Elvis is a traditional biopic that utilizes Baz Luhrmann’s natural flair and love of cinema to elevate beyond the traditional biopic. By that, I mean there are some themes and subtleties worth talking about in a bit more detail.
- Why it’s called Elvis
- Elvis as a commentary on celebrity
- Elvis and Amadeus
- Elvis and King Kong
- Did Colonel Parker really have a heart attack or hurt his back?
- Who was Colonel Tom Parker?
- Why is there modern music in Elvis?
- Did Elvish actually like Captain Marvel Jr.?
- Did Austin Butler sing in Elvis?
Why it’s called Elvis
“It’s a movie about Elvis. It makes sense to call it Elvis.” I know it could be that simple. But look at some of the other really famous biopics about musicians: Bohemian Rhapsody, Rocket Man, Straight Outta Compton, Walk the Line, What’s Love Got to Do With It?, Funny Girl. It’s actually rather uncommon for biopics to use the name of the character. There’s Ray but most go a little less literal and opt for something with some poetics to it. Looking beyond simply musicians we have: The King’s Speech. Braveheart. Catch Me If You Can. The Wolf of Wall Street. The Iron Lady.
It’s possible Lurhmann went with the straightforward option just because it’s the straightforward option. But I feel like there’s a little bit more to it. That’s because of a conversation that takes place in the movie between Elvis Presley (Austin Butler) and Priscilla Presley (Olivia DeJonge). It’s their last conversation. They’re in the back of Elvis’s car and Priscilla just offered him a way out, an arrangement to get away from Vegas and performing and go to a facility on the west coast where he can rest. Elvis is clearly tired and has suffered a series of losses. He lost Priscilla. He lost his freedom. He’s lost his health. He’s a slave to Colonel Tom Parker (Tom Hanks) thanks to Parker’s sneaky manipulation of finances.
Instead of responding to Priscilla’s offer to rest, Elvis says, “I’m going to be forty soon. Forty… And nobody’s going to remember me. I never did anything lasting.” And he truly believes it. He’s convinced he’s been reduced to nothing. That his star rose, fell, and expired. The irony of the moment increases the tragedy of it. We, the audience, know better. This is ELVIS PRESLEY. He literally has the Guinness World Record for “Best-Selling Solo Music Art of All Time.” His name is known throughout the world to this day, nearly 50 years after his passing.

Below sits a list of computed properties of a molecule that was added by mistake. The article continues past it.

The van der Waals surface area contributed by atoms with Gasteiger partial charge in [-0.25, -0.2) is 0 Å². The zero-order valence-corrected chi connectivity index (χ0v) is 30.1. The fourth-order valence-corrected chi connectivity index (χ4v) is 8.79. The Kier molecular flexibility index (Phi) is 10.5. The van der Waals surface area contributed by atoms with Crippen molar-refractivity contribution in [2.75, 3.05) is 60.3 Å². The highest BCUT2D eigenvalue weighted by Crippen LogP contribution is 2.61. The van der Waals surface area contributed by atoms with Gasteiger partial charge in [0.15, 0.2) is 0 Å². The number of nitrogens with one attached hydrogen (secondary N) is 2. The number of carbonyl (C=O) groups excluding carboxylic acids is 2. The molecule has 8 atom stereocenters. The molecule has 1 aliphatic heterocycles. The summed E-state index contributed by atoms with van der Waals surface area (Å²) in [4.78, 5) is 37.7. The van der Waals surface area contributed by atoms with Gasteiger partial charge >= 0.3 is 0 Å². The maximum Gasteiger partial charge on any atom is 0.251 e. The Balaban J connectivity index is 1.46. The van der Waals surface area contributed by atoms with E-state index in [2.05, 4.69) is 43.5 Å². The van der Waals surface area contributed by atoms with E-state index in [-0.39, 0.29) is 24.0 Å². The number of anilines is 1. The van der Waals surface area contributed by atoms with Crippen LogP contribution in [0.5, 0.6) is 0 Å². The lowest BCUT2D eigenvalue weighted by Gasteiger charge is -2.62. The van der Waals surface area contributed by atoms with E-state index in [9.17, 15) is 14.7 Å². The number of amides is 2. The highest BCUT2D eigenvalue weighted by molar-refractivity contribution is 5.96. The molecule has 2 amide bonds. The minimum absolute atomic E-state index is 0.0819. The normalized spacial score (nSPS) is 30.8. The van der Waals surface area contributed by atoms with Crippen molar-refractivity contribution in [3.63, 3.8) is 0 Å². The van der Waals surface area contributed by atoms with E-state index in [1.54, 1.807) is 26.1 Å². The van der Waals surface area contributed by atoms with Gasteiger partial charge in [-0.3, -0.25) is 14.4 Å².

It’s a very poignant scene as it’s essentially Elvis resigning himself to an early demise and telling his ex-wife goodbye. After that, he gets on the plane, and the film transitions to the epilogue. So that last conversation with Priscilla is a really important one. And I think the emphasis Luhrmann placed on legacy is key to why the movie has such a literal name. By calling it Elvis rather than, say, Unchained Melody, you emphasize legacy. You eternalize not what he did but the person who did it. Compare that to The Social Network. That movie is about Mark Zuckerberg but by not naming it after him there’s a degree less emphasis on Mark himself—it’s giving what he did the attention.
I know it sounds like I’m overthinking this but Luhmann could have had Elvis say anything at the end. It didn’t have to be about fears of legacy. And this is a biopic that clearly cares about its subject. I imagine Luhrmann, with this film, is essentially trying to tell the spirit of Elvis, “See, look, you’re remembered. You did it.”
Even Elvis’s daughter, Lisa Marie Presley, enjoyed the film. She posted to Instagram, saying,
“I have seen Baz Luhrmann’s movie ‘Elvis’ twice now, and let me tell you that it is nothing short of spectacular. Absolutely exquisite. Austin Butler channeled and embodied my father’s heart and soul beautifully. In my humble opinion, his performance is unprecedented and FINALLY done accurately and respectfully. You can feel and witness Baz’s pure love, care, and respect for my father throughout this beautiful film, and it is finally something that myself and my children and their children can be proud of forever [Note from Chris: I’m now crying as I type this]. What moved me to tears as well was watching Riley and Harper, and Finley afterwards, all 3 visibly overwhelmed in the best possible way, and so filled with pride about their grandfather and his legacy in a way that I have no previously experienced. It breaks my heart that my son isn’t here to see it. He would have absolutely loved it as well. I can’t tell you enough how much I love this film and I hope you love it too.”
Elvis as commentary on celebrity
The movie makes sure it emphasizes the relationship between Elvis and Colonel Tom Parker. Parker isn’t just a side character who remains at the fringes like Vernon Presley (Richard Roxburgh). No, he’s the first person we see. He’s the first person we hear. He’s the narrator. He introduces us to the story and he gives the final speech.